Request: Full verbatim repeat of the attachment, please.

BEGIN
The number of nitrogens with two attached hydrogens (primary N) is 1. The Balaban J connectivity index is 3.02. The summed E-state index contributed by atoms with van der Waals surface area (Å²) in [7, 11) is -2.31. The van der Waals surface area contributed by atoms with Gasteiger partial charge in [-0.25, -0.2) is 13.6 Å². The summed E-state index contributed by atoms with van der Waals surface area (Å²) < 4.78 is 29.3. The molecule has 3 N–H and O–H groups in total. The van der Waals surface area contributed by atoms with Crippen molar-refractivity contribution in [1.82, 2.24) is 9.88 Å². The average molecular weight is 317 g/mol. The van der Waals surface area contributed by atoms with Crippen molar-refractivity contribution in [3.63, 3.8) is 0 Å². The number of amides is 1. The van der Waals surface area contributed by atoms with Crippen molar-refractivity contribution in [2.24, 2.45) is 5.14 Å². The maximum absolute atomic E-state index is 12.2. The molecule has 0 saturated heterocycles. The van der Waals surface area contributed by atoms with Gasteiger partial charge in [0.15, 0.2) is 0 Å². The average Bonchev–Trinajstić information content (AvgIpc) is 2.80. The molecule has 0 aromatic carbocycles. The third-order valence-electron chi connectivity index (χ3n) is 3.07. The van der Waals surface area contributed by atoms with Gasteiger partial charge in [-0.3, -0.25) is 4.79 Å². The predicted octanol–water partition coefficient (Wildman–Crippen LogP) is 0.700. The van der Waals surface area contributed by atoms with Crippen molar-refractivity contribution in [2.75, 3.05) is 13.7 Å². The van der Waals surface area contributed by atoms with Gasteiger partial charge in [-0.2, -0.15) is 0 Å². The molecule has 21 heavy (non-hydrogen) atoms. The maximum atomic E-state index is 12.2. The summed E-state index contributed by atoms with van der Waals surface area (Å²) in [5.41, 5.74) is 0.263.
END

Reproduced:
The number of nitrogens with two attached hydrogens (primary N) is 1. The Balaban J connectivity index is 3.02. The summed E-state index contributed by atoms with van der Waals surface area (Å²) in [7, 11) is -2.31. The van der Waals surface area contributed by atoms with Gasteiger partial charge in [-0.25, -0.2) is 13.6 Å². The summed E-state index contributed by atoms with van der Waals surface area (Å²) < 4.78 is 29.3. The molecule has 3 N–H and O–H groups in total. The van der Waals surface area contributed by atoms with Crippen molar-refractivity contribution in [1.82, 2.24) is 9.88 Å². The average molecular weight is 317 g/mol. The van der Waals surface area contributed by atoms with Crippen molar-refractivity contribution in [3.63, 3.8) is 0 Å². The number of amides is 1. The van der Waals surface area contributed by atoms with Crippen molar-refractivity contribution in [2.24, 2.45) is 5.14 Å². The maximum absolute atomic E-state index is 12.2. The molecule has 0 saturated heterocycles. The van der Waals surface area contributed by atoms with Gasteiger partial charge in [0.15, 0.2) is 0 Å². The average Bonchev–Trinajstić information content (AvgIpc) is 2.80. The molecule has 0 aromatic carbocycles. The third-order valence-electron chi connectivity index (χ3n) is 3.07. The van der Waals surface area contributed by atoms with Gasteiger partial charge in [-0.3, -0.25) is 4.79 Å². The predicted octanol–water partition coefficient (Wildman–Crippen LogP) is 0.700. The van der Waals surface area contributed by atoms with Crippen molar-refractivity contribution in [2.75, 3.05) is 13.7 Å². The van der Waals surface area contributed by atoms with Gasteiger partial charge in [-0.2, -0.15) is 0 Å². The molecule has 21 heavy (non-hydrogen) atoms. The maximum atomic E-state index is 12.2. The summed E-state index contributed by atoms with van der Waals surface area (Å²) in [5.41, 5.74) is 0.263.